Shooting for TV and Film: Q&A with Paige Thomas, SOC

Paige Thomas, SOCStudentFilmmakers Magazine: What was one of your most favorite scenes to shoot and why?

Paige Thomas, SOC: One of my favorite scenes to shoot, recently, were the puppy scenes in Dear Zoe. There were several German Shepherd puppies in some of the scenes and they were the cutest thing I’ve ever seen. Set in the working class area of Braddock, PA,  the visuals are stunning. Cinematographer Joel Schwartz did an incredible job bringing out the character of the area as well as the visual story line. Dear Zoe, in general was an amazing experience, the actors were captivating and the story was very captivating. The movie is not out yet so I can’t really elaborate. The wedding scene in Masters of Sex finale was really enjoyable as well. Joe Gallagher lit it amazing and beautiful. The end of the series was such a hopeful and revolutionary tale that it was inspirational and thought provoking. Did I just double dip?

StudentFilmmakers Magazine: Can you tell us about some of the key differences shooting for episodic television series and feature films in your experience?

Paige Thomas, SOC: TV seems to be faster paced in terms of product delivery pressure, and features seem to have a bit more time for shot development and overall production. The last few years I’ve been mostly doing TV but was fortunate to be on a film in Pittsburgh last fall. It had so much heart and soul, it reminded me why I got into the business. I suppose the heart and soul element of features seems more connected to the product in my opinion. TV is wonderful too, but there seems to be a quicker pace to get the product done and move onto the next episode, scene, shot etc.

StudentFilmmakers Magazine: What was one of the most important things you learned on set?

Paige Thomas, SOC: Be patient. I tend to be impatient, and what I’m working on, always, is being patient. Oftentimes, there’s not much time on set, and I want to get everything done yesterday. I recommend to slow down, be present and the work will get done. Oh, and develop your poker face and a thick skin. Don’t take things personally, and keep passionate about the work! We are so lucky to be part of this incredible art form called film. Kindness goes a long way, it’s a team sport.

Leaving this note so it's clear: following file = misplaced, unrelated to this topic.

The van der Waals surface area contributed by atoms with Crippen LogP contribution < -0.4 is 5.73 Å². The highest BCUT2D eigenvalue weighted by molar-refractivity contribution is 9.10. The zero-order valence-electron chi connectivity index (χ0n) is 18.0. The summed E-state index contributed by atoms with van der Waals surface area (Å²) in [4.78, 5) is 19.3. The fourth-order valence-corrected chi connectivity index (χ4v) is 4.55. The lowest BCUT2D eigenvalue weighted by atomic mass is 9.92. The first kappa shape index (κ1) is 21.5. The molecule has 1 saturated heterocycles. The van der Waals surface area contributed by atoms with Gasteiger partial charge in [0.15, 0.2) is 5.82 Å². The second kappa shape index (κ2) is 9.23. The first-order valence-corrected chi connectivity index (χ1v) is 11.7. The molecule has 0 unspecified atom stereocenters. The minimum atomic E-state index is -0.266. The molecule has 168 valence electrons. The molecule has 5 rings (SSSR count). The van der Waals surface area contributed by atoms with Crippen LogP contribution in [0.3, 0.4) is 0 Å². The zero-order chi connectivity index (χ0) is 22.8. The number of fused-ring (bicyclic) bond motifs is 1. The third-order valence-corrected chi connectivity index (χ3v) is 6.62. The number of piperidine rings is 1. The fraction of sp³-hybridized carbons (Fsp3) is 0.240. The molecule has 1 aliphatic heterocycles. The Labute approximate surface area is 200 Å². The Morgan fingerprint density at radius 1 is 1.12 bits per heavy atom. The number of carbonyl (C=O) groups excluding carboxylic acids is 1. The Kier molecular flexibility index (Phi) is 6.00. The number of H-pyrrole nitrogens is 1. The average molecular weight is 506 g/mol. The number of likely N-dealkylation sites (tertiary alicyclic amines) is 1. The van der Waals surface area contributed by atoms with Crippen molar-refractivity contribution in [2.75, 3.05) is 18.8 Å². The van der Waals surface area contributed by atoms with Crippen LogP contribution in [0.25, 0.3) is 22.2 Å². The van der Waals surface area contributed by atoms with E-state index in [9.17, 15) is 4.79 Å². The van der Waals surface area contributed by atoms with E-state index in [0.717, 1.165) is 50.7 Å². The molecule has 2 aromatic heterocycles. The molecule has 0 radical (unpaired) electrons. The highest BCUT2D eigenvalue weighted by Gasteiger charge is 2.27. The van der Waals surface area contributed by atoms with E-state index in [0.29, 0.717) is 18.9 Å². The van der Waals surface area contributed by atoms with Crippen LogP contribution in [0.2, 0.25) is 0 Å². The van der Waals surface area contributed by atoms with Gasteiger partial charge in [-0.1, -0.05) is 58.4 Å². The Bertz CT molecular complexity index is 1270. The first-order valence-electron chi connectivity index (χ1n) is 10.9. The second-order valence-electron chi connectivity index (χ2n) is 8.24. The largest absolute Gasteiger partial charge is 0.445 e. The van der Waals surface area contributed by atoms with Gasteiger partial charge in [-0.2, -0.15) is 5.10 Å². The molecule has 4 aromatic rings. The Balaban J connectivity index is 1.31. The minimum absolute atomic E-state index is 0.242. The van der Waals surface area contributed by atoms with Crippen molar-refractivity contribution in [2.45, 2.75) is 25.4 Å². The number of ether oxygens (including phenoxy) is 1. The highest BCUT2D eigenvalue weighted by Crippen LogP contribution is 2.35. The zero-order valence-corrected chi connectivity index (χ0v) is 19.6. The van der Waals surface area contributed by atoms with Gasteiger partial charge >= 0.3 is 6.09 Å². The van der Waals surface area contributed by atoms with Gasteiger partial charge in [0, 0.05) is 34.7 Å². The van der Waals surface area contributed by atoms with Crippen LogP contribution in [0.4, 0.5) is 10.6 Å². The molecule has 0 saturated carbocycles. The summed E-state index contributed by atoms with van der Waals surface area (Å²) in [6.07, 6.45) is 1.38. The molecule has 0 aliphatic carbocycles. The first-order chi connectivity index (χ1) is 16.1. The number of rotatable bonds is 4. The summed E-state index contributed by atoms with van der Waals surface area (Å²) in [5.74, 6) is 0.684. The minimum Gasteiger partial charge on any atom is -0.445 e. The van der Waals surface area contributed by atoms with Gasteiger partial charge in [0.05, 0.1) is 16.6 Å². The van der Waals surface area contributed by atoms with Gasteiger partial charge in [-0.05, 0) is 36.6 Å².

StudentFilmmakers Magazine: If you could share your Top 3 Camera Movement Tips for student filmmakers and aspiring storytellers what would they be?

Paige Thomas, SOC: Keep it simple and true to the story. Sometimes, simpler is better. If you’ve designed an intricate shot and something is not working, rewind and get back to basics.

Keep the shots in line with the story and what the story is conveying. Less is more sometimes.

Paige Thomas, SOC

Paige Thomas, SOCAbout Paige Thomas, SOC:

In the 80s, I landed an internship on Freddy’s Nightmares in Los Angeles, California. I was lucky to work with Jeff Freilich and his assistant Rebecca Pogrow. I got to read scripts and see what was going on at the set. Jeff is an Antioch alum, as am I. Through the Antioch tradition of work/study, this changed the course of my life. I fell in love with camera movement.

“After continuing my studies at Antioch, and graduating, I had the pleasure of working on a project called Emma and Elvis with producer Brenda Goodman based in New York. After that film, I transitioned into camera department working with directors such as Ernest Dickerson, camera people such as Nancy Scrieber, gaffer David Lee, and director John Pirozzi. In 1991, I went down south to work on a TV show called Young Indy. That show took me all over the world with cinematographers David Tattersall and Giles Nuttgens. We filmed in the most incredible locations with amazing directors and executive producer George Lucas. We went on to do a movie for George and after that California was on my mind. I joined the International Cinematographers Guild in 1994 and began to work stateside on features and TV shows. I worked as a loader, 2nd assistant camera operator and a first assistant camera operator until 2005 when I transitioned to operator. This was about the same time many projects were switching from film to digital. Along the way, I was shooting as much as possible but am lucky to be a mom as well to a beautiful 12-year-old girl which has also taken my interest, heart and time.”

 

Jody Michelle SolisInterview conducted by Jody Michelle Solis. Jody serves as Associate Publisher for StudentFilmmakers Magazine (www.studentfilmmakers.com), HD Pro Guide Magazine (www.hdproguide.com), and Sports Video Tech (www.sportsvideotech.com) Magazine. She enjoys content creation, shooting/editing video, and teaching dance/yoga.

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